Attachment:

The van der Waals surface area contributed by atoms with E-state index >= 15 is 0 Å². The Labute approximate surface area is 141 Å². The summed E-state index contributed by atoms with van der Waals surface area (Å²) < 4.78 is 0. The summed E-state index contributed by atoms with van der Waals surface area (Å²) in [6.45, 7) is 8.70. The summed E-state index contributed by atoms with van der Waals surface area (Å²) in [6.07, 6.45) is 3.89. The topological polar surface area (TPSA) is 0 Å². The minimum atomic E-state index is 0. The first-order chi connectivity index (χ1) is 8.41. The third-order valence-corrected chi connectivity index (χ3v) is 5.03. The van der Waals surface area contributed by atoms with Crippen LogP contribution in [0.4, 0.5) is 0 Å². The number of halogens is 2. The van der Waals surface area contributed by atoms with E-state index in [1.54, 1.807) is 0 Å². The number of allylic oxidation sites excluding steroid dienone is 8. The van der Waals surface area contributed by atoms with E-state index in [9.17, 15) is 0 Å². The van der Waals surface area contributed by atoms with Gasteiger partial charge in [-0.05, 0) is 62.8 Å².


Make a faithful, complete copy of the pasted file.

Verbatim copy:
The van der Waals surface area contributed by atoms with E-state index >= 15 is 0 Å². The Labute approximate surface area is 141 Å². The summed E-state index contributed by atoms with van der Waals surface area (Å²) < 4.78 is 0. The summed E-state index contributed by atoms with van der Waals surface area (Å²) in [6.45, 7) is 8.70. The summed E-state index contributed by atoms with van der Waals surface area (Å²) in [6.07, 6.45) is 3.89. The topological polar surface area (TPSA) is 0 Å². The minimum atomic E-state index is 0. The first-order chi connectivity index (χ1) is 8.41. The third-order valence-corrected chi connectivity index (χ3v) is 5.03. The van der Waals surface area contributed by atoms with Crippen LogP contribution in [0.4, 0.5) is 0 Å². The number of halogens is 2. The van der Waals surface area contributed by atoms with E-state index in [1.54, 1.807) is 0 Å². The number of allylic oxidation sites excluding steroid dienone is 8. The van der Waals surface area contributed by atoms with E-state index in [9.17, 15) is 0 Å². The van der Waals surface area contributed by atoms with Gasteiger partial charge in [-0.05, 0) is 62.8 Å².